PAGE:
Despite Prop. 15’s defeat, Californians can still hold big business accountable: Fair tax reform can address the growing inequality in the state.
By Karen Edwards, Special to CalMatters
Karen Edwards is a former media-technology executive at Yahoo, who volunteers for nonprofit media causes, firstname.lastname@example.org. She is a member of the Patriotic Millionaires, high-net worth Americans concerned about the destabilizing concentration of wealth and power in America.
As a native Californian, I’ve seen how growing inequality can tear apart communities and drain our state’s economy of the vibrant middle class it once championed.
It’s hard to ignore that one of the largest contributors to this destabilizing inequality is the fact that our tax code gives large corporations and wealthy Californians like myself special treatment.
This year, 7.5 million Califorians voted to end property tax breaks for the state’s wealthiest residents and put an estimated $12 billion back into the state’s underfunded schools and local economies. But there weren’t enough votes. After wealthy business leaders and corporate landlords spent $72 million on misleading ad campaigns, Proposition 15 was defeated.
Leading up the election, the deceptive ads that aired across the state painted Prop. 15 as a tax on families and small businesses when, in reality, the laser-focused tax contained a specific carve out for all residential and agricultural property, as well as small businesses valued under $3 million, to ensure that only the wealthiest businesses in California – like JP Morgan, Chevron, Amazon and other big businesses – would be asked to pay more to support the communities that made them successful.
Thanks to the corporate tax loophole within Prop. 13, these wealthy corporations continue to place the burden of supporting the localities they operate in exclusively on individual taxpayers. Had Prop. 15 passed, individuals would not have seen their taxes rise a single penny. In fact, it’s estimated that just 10% of all California landowners would pay 92% of the tax.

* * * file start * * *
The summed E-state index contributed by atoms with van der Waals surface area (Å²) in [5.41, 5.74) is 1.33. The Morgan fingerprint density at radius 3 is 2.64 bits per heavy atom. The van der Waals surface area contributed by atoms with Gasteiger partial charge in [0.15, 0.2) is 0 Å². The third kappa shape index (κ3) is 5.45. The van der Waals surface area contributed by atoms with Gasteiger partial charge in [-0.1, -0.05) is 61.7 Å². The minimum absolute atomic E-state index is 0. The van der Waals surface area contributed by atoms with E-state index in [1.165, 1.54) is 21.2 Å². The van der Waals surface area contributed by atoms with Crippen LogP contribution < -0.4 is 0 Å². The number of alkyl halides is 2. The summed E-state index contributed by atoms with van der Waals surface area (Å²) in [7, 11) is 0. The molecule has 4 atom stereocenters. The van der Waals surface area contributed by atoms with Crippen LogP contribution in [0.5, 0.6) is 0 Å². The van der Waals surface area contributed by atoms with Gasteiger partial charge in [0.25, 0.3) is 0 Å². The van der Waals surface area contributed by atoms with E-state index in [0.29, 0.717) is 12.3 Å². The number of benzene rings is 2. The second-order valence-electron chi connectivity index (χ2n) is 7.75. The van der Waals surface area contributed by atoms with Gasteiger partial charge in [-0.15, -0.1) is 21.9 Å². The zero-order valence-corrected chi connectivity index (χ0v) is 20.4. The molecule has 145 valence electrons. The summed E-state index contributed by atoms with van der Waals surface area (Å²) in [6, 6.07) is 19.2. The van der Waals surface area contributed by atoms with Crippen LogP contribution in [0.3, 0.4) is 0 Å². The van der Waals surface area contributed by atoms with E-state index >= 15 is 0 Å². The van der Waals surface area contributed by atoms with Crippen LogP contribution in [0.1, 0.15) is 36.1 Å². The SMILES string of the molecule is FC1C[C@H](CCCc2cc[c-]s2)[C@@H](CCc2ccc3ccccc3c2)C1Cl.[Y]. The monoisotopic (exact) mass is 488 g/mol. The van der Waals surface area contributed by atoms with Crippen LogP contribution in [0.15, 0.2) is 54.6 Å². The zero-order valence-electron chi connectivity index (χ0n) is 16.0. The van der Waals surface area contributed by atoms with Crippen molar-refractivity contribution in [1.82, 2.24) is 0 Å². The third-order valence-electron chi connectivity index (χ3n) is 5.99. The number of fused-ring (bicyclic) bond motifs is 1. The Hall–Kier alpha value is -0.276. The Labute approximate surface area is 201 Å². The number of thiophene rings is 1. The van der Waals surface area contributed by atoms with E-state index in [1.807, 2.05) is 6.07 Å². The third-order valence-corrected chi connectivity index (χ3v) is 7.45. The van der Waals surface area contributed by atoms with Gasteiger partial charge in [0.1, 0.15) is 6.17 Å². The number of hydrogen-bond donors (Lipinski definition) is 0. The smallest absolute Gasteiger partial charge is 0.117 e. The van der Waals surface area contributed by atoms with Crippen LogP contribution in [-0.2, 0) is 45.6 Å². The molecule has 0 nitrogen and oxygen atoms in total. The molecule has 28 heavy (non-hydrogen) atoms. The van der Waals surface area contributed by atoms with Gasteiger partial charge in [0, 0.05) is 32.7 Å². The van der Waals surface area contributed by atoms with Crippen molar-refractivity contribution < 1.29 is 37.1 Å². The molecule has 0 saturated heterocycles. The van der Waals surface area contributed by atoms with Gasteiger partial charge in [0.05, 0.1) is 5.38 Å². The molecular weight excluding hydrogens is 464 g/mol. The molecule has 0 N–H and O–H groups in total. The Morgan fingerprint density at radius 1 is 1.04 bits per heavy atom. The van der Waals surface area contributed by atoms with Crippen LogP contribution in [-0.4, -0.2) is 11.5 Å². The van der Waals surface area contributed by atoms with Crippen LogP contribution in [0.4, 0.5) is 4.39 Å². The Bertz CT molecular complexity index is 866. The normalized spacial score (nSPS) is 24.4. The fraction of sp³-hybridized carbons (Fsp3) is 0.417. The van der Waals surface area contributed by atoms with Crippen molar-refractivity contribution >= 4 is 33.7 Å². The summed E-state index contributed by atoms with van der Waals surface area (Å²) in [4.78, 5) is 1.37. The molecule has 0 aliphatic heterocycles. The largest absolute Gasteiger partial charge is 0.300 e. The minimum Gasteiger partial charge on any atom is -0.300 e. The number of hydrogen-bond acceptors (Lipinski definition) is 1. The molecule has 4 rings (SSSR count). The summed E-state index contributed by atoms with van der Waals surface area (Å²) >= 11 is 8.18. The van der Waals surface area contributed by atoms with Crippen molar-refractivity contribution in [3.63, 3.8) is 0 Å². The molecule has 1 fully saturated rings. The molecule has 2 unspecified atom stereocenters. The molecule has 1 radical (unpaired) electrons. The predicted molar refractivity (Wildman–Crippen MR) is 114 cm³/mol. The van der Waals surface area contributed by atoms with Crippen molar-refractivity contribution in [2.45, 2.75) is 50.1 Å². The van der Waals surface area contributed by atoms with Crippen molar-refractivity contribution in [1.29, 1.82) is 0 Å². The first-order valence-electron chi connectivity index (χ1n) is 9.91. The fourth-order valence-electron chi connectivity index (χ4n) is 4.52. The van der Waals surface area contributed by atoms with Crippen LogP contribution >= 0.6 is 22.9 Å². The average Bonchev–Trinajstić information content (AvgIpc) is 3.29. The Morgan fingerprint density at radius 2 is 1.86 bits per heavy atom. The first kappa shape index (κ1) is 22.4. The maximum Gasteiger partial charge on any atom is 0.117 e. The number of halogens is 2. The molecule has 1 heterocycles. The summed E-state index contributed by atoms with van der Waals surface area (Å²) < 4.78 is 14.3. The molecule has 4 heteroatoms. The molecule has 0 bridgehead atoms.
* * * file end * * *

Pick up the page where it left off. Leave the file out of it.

There’s no reason that California should continue to grant wealthy corporations a gift found nowhere else in the United States, especially when it leaves citizens left to pick up the tab.
For example, Disney’s Burbank studio pays a 1976 rate of around $5 dollars per square foot, while nearby properties pay upwards of $150 to $200 dollars per square foot. Under this system, young businesses and startups who haven’t owned their property for decades are at a huge disadvantage. Why should California taxpayers continue to subsidize one of the largest companies at the expense of new enterprises?
In a post-COVID economy, new businesses and startups will be the driving force behind the recovery. As an individual who made my success from a startup with 10 employees – Yahoo – that grew into a globally-recognized brand within a few years, I worry that new businesses and startups won’t be able to get a good start in California when up against established companies. Now more than ever, we need new ventures and innovation to make it out of this economic crisis.
Despite Prop. 15’s defeat, Californians can still hold big business accountable and demand that corporations shoulder more of the state’s tax burden. With an expanded progressive majority in the state Legislature and the support of Gov. Gavin Newsom, fair tax reform can and must address the growing inequality in the state.